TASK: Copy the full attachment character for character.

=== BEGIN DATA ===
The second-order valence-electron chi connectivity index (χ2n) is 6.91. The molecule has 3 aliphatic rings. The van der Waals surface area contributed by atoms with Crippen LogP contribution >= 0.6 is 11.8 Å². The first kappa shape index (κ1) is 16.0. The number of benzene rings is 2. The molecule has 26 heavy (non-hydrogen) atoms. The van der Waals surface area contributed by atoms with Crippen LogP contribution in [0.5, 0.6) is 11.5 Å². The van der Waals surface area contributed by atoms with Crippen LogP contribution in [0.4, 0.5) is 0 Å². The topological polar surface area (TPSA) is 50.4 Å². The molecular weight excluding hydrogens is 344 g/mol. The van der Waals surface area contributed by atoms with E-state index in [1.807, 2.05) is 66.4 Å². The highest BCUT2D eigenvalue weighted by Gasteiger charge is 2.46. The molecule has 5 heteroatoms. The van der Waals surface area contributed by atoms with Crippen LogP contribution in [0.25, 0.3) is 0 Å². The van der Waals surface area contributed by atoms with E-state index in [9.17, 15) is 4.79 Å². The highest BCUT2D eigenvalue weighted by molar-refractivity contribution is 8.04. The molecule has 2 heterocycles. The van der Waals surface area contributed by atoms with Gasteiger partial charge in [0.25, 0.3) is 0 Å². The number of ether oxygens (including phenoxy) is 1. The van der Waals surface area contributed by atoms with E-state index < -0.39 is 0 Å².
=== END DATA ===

The second-order valence-electron chi connectivity index (χ2n) is 6.91. The molecule has 3 aliphatic rings. The van der Waals surface area contributed by atoms with Crippen LogP contribution >= 0.6 is 11.8 Å². The first kappa shape index (κ1) is 16.0. The number of benzene rings is 2. The molecule has 26 heavy (non-hydrogen) atoms. The van der Waals surface area contributed by atoms with Crippen LogP contribution in [0.5, 0.6) is 11.5 Å². The van der Waals surface area contributed by atoms with Crippen LogP contribution in [0.4, 0.5) is 0 Å². The topological polar surface area (TPSA) is 50.4 Å². The molecular weight excluding hydrogens is 344 g/mol. The van der Waals surface area contributed by atoms with E-state index in [1.807, 2.05) is 66.4 Å². The highest BCUT2D eigenvalue weighted by Gasteiger charge is 2.46. The molecule has 5 heteroatoms. The van der Waals surface area contributed by atoms with Crippen LogP contribution in [0.25, 0.3) is 0 Å². The van der Waals surface area contributed by atoms with E-state index in [9.17, 15) is 4.79 Å². The highest BCUT2D eigenvalue weighted by molar-refractivity contribution is 8.04. The molecule has 2 heterocycles. The van der Waals surface area contributed by atoms with Gasteiger partial charge in [0.25, 0.3) is 0 Å². The number of ether oxygens (including phenoxy) is 1. The van der Waals surface area contributed by atoms with E-state index < -0.39 is 0 Å².